Far from distracting employees, breakout areas and spaces for socialization can actually improve productivity. A casual chat over lunch can spark an idea. Bumping into a colleague on the way to the coffee pot can lead to collaboration.
(Photo: This café area at PayU, a major competitor to PayPal, embodies commercial design firm AEI’s concept of “hometainment,” the art of adding residential- and hospitality-inspired touches to the office. Credit: AEI)
“Previously, business owners didn’t want to waste square footage on plazas, multipurpose rooms, breakout areas and socializing spaces. They wanted to see how many bodies they could fit in the space,” explains David Chason, Partner of AEI U.S. Studio.
“It has come full circle in the last six to eight years. Designers have always put that into our designs, but clients and business owners
are now listening to that and using square footage in a different way that affects retention of employees,” says Chason.
Thoughtful renovation can turn a humdrum breakroom into a space that achieves maximum use throughout the workday.
Try these 3 tips to draw people in:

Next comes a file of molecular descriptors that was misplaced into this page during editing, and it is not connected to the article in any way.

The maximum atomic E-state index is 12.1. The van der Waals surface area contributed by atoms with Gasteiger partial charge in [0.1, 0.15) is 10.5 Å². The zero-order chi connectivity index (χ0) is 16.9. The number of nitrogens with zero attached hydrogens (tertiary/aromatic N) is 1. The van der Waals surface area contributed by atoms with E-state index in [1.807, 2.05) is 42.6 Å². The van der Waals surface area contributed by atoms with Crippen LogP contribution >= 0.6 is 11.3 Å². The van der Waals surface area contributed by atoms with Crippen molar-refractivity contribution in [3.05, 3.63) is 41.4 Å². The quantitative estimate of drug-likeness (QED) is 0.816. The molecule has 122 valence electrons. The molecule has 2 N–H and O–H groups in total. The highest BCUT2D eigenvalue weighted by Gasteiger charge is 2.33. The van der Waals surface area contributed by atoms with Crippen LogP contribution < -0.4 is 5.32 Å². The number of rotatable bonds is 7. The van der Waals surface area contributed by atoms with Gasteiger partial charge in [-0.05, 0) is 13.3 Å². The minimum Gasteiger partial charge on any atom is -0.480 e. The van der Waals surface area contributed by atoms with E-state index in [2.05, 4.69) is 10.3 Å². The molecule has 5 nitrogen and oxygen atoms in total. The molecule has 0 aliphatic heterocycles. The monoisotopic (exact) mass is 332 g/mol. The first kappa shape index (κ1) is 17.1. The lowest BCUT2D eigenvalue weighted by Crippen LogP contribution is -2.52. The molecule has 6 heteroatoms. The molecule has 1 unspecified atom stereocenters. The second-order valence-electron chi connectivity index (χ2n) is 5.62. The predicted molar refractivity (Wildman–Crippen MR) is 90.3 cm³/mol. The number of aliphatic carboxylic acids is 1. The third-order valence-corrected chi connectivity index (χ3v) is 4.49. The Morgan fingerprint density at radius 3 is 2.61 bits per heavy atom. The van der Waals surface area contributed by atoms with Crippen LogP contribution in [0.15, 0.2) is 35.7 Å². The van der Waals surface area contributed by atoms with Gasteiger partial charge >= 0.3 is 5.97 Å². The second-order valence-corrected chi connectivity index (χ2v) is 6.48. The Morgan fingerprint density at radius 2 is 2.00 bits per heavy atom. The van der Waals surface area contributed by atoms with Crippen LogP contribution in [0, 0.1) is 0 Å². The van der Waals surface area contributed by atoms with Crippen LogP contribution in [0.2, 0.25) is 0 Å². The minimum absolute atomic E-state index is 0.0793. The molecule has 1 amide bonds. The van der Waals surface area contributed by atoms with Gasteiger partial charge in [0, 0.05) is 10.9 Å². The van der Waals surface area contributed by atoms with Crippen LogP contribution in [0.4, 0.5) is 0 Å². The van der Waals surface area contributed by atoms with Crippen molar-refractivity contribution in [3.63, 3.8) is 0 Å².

1. Pay attention to café and breakroom design
“Food draws everyone together,” says Amy Klinefelter, Interior Designer for Gresham, Smith and Partners. “Providing large gathering spaces to collaborate and eat together is a great way to draw in younger employees and retain them longer.”
2. Instead of a breakroom, look at social spaces with multiple functions in mind.
Chason views these areas as the “town center” around which the workplace revolves. “We look at spaces as cities,” he adds. “You’ve got houses in the suburbs, you’ve got townhouse and skyscraper buildings, you’ve got parks, and that’s how we look at the landscape of office space for a business.You also have enclosed private conference rooms – like when you plant a hedge for privacy – and open plan workstations where everyone has a visual of each other – the same as when you live in a city with lots of neighbors.”
3. Consider white noise or other acoustic solutions for open and common areas to keep socialization from bothering people in nearby workspaces.
[If you’re considering sound masking systems, check out: Products that Put Control in Occupants’ Hands]
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